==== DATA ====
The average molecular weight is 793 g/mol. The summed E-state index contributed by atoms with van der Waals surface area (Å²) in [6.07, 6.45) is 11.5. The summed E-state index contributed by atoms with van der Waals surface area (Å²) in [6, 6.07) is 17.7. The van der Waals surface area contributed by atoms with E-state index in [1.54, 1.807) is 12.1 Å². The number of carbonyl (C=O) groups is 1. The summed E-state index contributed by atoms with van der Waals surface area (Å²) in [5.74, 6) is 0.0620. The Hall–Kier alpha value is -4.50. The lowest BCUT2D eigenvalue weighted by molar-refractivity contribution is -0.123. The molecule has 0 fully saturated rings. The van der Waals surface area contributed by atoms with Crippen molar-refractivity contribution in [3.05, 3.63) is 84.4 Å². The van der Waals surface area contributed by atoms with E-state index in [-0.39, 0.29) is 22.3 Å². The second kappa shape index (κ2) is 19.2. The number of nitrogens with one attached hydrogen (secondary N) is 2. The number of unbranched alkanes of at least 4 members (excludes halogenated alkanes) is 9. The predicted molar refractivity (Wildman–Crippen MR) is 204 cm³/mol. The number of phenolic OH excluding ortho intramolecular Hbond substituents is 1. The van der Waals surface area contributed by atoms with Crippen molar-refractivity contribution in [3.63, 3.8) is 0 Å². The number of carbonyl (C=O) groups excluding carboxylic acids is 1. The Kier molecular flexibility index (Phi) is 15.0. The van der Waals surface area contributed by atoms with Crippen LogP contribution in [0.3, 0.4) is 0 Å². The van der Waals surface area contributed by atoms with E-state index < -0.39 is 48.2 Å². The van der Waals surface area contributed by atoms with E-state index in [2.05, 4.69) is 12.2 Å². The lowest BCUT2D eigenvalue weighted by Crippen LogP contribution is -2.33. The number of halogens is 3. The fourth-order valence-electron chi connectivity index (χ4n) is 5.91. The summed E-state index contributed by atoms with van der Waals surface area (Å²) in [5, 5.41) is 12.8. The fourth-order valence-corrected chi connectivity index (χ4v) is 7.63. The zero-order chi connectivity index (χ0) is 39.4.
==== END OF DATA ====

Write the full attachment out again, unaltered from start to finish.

The average molecular weight is 793 g/mol. The summed E-state index contributed by atoms with van der Waals surface area (Å²) in [6.07, 6.45) is 11.5. The summed E-state index contributed by atoms with van der Waals surface area (Å²) in [6, 6.07) is 17.7. The van der Waals surface area contributed by atoms with E-state index in [1.54, 1.807) is 12.1 Å². The number of carbonyl (C=O) groups is 1. The summed E-state index contributed by atoms with van der Waals surface area (Å²) in [5.74, 6) is 0.0620. The Hall–Kier alpha value is -4.50. The lowest BCUT2D eigenvalue weighted by molar-refractivity contribution is -0.123. The molecule has 0 fully saturated rings. The van der Waals surface area contributed by atoms with Crippen molar-refractivity contribution in [3.05, 3.63) is 84.4 Å². The van der Waals surface area contributed by atoms with E-state index in [-0.39, 0.29) is 22.3 Å². The second kappa shape index (κ2) is 19.2. The number of nitrogens with one attached hydrogen (secondary N) is 2. The number of unbranched alkanes of at least 4 members (excludes halogenated alkanes) is 9. The predicted molar refractivity (Wildman–Crippen MR) is 204 cm³/mol. The number of phenolic OH excluding ortho intramolecular Hbond substituents is 1. The van der Waals surface area contributed by atoms with Crippen molar-refractivity contribution in [3.63, 3.8) is 0 Å². The number of carbonyl (C=O) groups excluding carboxylic acids is 1. The Kier molecular flexibility index (Phi) is 15.0. The van der Waals surface area contributed by atoms with Crippen LogP contribution in [0.3, 0.4) is 0 Å². The van der Waals surface area contributed by atoms with E-state index < -0.39 is 48.2 Å². The van der Waals surface area contributed by atoms with E-state index in [2.05, 4.69) is 12.2 Å². The lowest BCUT2D eigenvalue weighted by Crippen LogP contribution is -2.33. The number of halogens is 3. The fourth-order valence-electron chi connectivity index (χ4n) is 5.91. The summed E-state index contributed by atoms with van der Waals surface area (Å²) in [5, 5.41) is 12.8. The fourth-order valence-corrected chi connectivity index (χ4v) is 7.63. The zero-order chi connectivity index (χ0) is 39.4.